Everyone’s trying to kill Flash

Back in the Internet’s salad days, when it was green in content and cold in multimedia support, designers were extremely limited in what they could do. For the most part, the Internet was designed to deliver academic papers, and while image support was available by the 90’s, there was no way to show video or animation. It was all just images and text. (If you’re too young to remember or just want a flashback, check out Space Jam’s website, it literally hasn’t changed since 1996)

Well, designers tried to make cool looking stuff with such limitations (again, check out the Space Jam site) but it fell short. In order to fill the gap, many, many plugins were created for web browsers. Plugins that allowed users to watch videos, listen to music or render 3D models among other things that are taken for granted today. Flash was one of these plugins, and because it was a programmable stage that allowed the embedding of all kinds of rich multimedia, it quickly became adopted by web developers that wanted to do more than show text and pictures.

Over time, all these multimedia plugins have fallen away as various media has become adopted as standard Internet elements. With HTML5, standard Internet browsers are robust programming stages, so even Flash has become useless.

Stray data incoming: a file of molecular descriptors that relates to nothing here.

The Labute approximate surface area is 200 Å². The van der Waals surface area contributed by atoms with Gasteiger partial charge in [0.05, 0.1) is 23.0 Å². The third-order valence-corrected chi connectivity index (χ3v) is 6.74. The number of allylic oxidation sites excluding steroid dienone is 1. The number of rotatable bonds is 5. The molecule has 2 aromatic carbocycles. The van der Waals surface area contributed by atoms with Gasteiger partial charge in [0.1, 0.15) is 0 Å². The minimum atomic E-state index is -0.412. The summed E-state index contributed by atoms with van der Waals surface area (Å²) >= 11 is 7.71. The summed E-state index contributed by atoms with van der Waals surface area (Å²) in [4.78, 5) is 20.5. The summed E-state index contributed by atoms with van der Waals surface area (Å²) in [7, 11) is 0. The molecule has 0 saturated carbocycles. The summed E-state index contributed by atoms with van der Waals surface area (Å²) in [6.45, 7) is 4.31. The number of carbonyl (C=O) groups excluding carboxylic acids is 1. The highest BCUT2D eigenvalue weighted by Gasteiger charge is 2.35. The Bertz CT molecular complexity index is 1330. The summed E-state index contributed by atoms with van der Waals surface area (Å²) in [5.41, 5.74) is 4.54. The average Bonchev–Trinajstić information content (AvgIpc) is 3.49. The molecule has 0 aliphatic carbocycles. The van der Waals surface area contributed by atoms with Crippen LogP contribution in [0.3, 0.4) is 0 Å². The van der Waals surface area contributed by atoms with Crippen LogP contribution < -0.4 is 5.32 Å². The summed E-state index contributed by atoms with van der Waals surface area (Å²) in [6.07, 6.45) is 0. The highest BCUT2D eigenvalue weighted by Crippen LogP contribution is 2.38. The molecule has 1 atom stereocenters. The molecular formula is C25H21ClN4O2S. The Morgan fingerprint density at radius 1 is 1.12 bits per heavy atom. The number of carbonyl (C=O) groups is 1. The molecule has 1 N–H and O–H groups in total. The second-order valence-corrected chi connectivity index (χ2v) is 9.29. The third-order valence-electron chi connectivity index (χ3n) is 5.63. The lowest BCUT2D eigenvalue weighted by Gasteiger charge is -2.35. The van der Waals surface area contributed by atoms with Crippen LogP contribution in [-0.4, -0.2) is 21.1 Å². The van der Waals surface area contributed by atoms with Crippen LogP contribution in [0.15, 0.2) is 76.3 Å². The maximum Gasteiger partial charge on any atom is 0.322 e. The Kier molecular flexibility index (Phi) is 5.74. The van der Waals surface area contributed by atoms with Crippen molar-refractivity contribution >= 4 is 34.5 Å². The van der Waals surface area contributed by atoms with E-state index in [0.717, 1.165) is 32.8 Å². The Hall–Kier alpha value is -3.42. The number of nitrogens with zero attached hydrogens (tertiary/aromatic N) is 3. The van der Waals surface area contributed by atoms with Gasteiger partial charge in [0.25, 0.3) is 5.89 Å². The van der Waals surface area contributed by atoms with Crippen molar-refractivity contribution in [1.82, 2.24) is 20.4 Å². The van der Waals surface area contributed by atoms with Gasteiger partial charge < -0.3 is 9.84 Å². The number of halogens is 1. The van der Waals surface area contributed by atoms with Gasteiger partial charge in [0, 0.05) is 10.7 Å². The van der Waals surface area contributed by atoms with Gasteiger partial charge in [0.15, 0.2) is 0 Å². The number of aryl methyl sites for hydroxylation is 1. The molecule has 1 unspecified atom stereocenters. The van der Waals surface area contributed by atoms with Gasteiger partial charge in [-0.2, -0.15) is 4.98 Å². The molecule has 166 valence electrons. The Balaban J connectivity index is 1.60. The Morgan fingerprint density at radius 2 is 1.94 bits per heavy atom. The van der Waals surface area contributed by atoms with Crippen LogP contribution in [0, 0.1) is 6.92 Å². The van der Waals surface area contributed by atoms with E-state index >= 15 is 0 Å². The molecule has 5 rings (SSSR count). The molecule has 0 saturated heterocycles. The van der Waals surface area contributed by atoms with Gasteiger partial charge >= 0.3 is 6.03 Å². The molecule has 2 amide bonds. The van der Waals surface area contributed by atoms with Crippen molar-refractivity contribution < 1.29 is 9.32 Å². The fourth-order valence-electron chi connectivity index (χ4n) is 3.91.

The problem is, a lot of web developers relied on Flash for many, many years. And change is hard.

The problem is, Flash is buggy, maintained by a single company (not an open standard) and is riddled with security issues. So the tech industry has been working for years to get rid of Flash, going back to Steve Job’s announcement in 2010 that the iPhone would not support Flash.

In time, even Adobe, the owner of Flash, has seen the handwriting on the wall and put their efforts in developing tools for open HTML5 standards. But for people to adopt their new tools, they have to kill Flash. So, on July 25th, they announced on their blog that they were partnering with some heavy hitters – including Apple, Facebook, Google, Microsoft and Mozilla – to drive the stake through Flash’s heart by 2020.

That means it will be totally abandoned in 2020. No more updates. No more patches. No more fixes.

If you have a website that uses Flash, start making plans now to eliminate it. If you’re looking for a new website, let us know and we’ll be happy to help develop something new, modern and amazing!